The place is overrun with books, scatterered in wobbly towers across tables and too numerous for the stacks that are meant to contain them. For years, a cramped room in Lubavitch HQ in Stamford Hill has been home to the country's largest Jewish lending library.
Threading my way through the narrowest of passages, I am assured by Faigie Rabin - who for many years has guided borrowers to their sought-after volume: "It's nothing like it was two months ago."
That is because the contents are gradually being transferred from their overcrowded conditions to a bigger and brighter new home which will officially open in the summer. The new library, decked out with light blue shelves and mauve armchairs, is located on the first floor of the recently built Lubavitch children centre.
Mrs Rabin's husband, Zvi, a qualified librarian who worked for Tower Hamlets Council, has been the honorary custodian of the books since the Lubavitch library opened 37 years ago. "We started off in a cupboard," he said. "Now we have some 15,000 volumes."
Already, sets of Talmud have taken up residence in the new premises, along with children's literature such as The Forgotten Bracha. There is an extensive collection of Orthodox fiction from writers such as Libby Lazewnik and holdings range from books such as The Birds of the Torah to various writings of the Chief Rabbi.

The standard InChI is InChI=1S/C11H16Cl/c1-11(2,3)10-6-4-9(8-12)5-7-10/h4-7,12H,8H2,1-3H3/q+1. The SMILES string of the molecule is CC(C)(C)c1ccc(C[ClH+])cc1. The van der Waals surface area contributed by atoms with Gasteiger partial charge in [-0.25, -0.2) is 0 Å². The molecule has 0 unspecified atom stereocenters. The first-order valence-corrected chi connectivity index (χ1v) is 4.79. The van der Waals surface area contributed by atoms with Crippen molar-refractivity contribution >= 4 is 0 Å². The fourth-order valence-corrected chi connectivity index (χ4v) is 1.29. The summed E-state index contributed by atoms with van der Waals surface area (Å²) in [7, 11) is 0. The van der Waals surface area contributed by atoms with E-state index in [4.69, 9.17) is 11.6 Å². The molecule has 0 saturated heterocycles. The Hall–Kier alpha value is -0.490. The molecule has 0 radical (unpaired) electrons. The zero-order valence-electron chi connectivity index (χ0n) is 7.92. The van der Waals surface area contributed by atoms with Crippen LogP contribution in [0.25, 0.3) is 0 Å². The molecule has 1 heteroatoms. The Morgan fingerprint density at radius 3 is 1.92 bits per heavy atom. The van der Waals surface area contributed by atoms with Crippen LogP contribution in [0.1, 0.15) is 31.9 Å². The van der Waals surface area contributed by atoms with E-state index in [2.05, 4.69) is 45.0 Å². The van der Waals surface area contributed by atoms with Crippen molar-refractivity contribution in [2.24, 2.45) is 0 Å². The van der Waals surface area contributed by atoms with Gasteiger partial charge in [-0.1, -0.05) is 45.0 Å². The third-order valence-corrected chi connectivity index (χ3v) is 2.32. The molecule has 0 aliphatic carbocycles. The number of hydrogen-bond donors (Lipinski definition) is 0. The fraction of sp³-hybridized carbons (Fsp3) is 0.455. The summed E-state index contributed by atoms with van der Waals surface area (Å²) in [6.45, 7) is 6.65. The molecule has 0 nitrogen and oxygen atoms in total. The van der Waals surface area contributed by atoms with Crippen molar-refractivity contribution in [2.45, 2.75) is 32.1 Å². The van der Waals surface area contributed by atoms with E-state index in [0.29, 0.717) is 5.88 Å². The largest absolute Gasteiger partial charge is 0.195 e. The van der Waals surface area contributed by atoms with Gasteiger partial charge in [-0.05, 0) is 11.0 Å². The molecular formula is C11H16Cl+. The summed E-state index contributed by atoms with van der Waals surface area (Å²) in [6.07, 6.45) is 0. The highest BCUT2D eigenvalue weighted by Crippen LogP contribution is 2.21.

"On average, we lend out 2,000 books a month," Mr Rabin explained. "To borrow is free. We accept donations and there are lots of people who are willing to put money in."
Once in a while, a donation running into four figures may help to buy new items. He pledged a rise in fines for overdue books, currently £1 a month.
The biggest fine was paid some years ago. "A gentleman came in. He was in a suit, he had a beard and peyote tucked behind his ears and was very well-spoken. 'I have a bag of books, they are rather overdue,' he said. I looked - they had been taken out 10 years before. To charge £1 a month for all of them seemed a bit too much, so I said that if he gave me £40, that would be reasonable. He said: 'Tell me, who pays for the books?' So I took out a leaflet that explained it and he gave me another £20."
Although the library is open over 30 hours a week, he believes "that is not good enough and they are not the right hours. But we hope to change that."
For a nominal fee, currently 30p, you can reserve a book, with popular titles attracting a waiting list of 50-60 people.
Library users run from Stamford Hill locals to university students and members of regional Jewish communities.
Mr Rabin was inspired to help start the library after reading an appeal from the last Lubavitcher Rebbe who wrote that it was a mitzvah to open lending libraries for the Jewish public.
Now he and his wife will be able to continue performing the mitzvah in surroundings both more congenial to visitors and to the books they borrow.